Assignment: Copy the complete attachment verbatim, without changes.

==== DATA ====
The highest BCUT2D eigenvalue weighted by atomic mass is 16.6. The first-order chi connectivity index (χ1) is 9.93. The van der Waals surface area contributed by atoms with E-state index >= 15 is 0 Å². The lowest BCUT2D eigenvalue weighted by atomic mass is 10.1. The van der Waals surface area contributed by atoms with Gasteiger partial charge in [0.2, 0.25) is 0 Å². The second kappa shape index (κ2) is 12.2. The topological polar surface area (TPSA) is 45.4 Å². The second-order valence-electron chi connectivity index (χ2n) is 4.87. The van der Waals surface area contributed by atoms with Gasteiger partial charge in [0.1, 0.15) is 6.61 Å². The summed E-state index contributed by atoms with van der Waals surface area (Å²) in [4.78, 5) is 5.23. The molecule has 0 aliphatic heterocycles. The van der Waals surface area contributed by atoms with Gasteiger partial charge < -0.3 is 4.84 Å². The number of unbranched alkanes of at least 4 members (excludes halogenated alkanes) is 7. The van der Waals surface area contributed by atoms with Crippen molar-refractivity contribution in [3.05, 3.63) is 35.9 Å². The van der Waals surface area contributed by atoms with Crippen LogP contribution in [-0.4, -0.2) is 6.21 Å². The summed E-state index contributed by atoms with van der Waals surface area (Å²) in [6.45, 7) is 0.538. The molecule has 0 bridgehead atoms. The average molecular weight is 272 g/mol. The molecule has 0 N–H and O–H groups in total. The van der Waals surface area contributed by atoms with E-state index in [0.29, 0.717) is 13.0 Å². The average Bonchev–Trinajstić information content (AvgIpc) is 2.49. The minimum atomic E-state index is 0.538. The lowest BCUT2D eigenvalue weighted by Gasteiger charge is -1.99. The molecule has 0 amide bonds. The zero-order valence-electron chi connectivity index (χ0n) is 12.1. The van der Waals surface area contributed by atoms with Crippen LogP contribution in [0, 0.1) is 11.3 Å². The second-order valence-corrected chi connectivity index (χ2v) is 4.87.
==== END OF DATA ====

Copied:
The highest BCUT2D eigenvalue weighted by atomic mass is 16.6. The first-order chi connectivity index (χ1) is 9.93. The van der Waals surface area contributed by atoms with E-state index >= 15 is 0 Å². The lowest BCUT2D eigenvalue weighted by atomic mass is 10.1. The van der Waals surface area contributed by atoms with Gasteiger partial charge in [0.2, 0.25) is 0 Å². The second kappa shape index (κ2) is 12.2. The topological polar surface area (TPSA) is 45.4 Å². The second-order valence-electron chi connectivity index (χ2n) is 4.87. The van der Waals surface area contributed by atoms with Gasteiger partial charge in [0.1, 0.15) is 6.61 Å². The summed E-state index contributed by atoms with van der Waals surface area (Å²) in [4.78, 5) is 5.23. The molecule has 0 aliphatic heterocycles. The van der Waals surface area contributed by atoms with Gasteiger partial charge < -0.3 is 4.84 Å². The number of unbranched alkanes of at least 4 members (excludes halogenated alkanes) is 7. The van der Waals surface area contributed by atoms with Crippen molar-refractivity contribution in [3.05, 3.63) is 35.9 Å². The van der Waals surface area contributed by atoms with Crippen LogP contribution in [-0.4, -0.2) is 6.21 Å². The summed E-state index contributed by atoms with van der Waals surface area (Å²) in [6.45, 7) is 0.538. The molecule has 0 bridgehead atoms. The average molecular weight is 272 g/mol. The molecule has 0 N–H and O–H groups in total. The van der Waals surface area contributed by atoms with E-state index in [0.29, 0.717) is 13.0 Å². The average Bonchev–Trinajstić information content (AvgIpc) is 2.49. The minimum atomic E-state index is 0.538. The lowest BCUT2D eigenvalue weighted by Gasteiger charge is -1.99. The molecule has 0 amide bonds. The zero-order valence-electron chi connectivity index (χ0n) is 12.1. The van der Waals surface area contributed by atoms with Crippen LogP contribution in [0, 0.1) is 11.3 Å². The second-order valence-corrected chi connectivity index (χ2v) is 4.87.